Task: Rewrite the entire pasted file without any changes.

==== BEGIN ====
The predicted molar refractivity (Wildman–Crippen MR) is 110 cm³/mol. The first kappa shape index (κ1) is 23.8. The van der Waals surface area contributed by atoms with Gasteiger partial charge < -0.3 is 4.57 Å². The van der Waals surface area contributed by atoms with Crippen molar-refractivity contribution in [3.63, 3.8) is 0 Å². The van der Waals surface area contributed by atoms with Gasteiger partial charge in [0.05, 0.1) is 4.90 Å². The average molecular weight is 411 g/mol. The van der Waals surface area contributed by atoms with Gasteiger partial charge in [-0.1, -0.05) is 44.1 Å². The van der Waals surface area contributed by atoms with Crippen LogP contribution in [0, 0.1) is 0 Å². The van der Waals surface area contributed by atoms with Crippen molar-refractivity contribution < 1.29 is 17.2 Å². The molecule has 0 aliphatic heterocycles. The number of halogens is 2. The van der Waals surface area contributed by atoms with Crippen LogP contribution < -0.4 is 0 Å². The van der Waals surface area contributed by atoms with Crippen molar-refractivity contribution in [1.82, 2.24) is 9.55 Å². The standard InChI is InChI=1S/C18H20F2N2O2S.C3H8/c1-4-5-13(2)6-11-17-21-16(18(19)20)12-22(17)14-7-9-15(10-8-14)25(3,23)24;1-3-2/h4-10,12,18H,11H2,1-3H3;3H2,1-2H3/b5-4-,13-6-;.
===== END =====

The predicted molar refractivity (Wildman–Crippen MR) is 110 cm³/mol. The first kappa shape index (κ1) is 23.8. The van der Waals surface area contributed by atoms with Gasteiger partial charge < -0.3 is 4.57 Å². The van der Waals surface area contributed by atoms with Crippen molar-refractivity contribution in [3.63, 3.8) is 0 Å². The van der Waals surface area contributed by atoms with Gasteiger partial charge in [0.05, 0.1) is 4.90 Å². The average molecular weight is 411 g/mol. The van der Waals surface area contributed by atoms with Gasteiger partial charge in [-0.1, -0.05) is 44.1 Å². The van der Waals surface area contributed by atoms with Crippen LogP contribution in [0, 0.1) is 0 Å². The van der Waals surface area contributed by atoms with Crippen molar-refractivity contribution < 1.29 is 17.2 Å². The molecule has 0 aliphatic heterocycles. The number of halogens is 2. The van der Waals surface area contributed by atoms with Crippen LogP contribution < -0.4 is 0 Å². The van der Waals surface area contributed by atoms with Crippen molar-refractivity contribution in [1.82, 2.24) is 9.55 Å². The standard InChI is InChI=1S/C18H20F2N2O2S.C3H8/c1-4-5-13(2)6-11-17-21-16(18(19)20)12-22(17)14-7-9-15(10-8-14)25(3,23)24;1-3-2/h4-10,12,18H,11H2,1-3H3;3H2,1-2H3/b5-4-,13-6-;.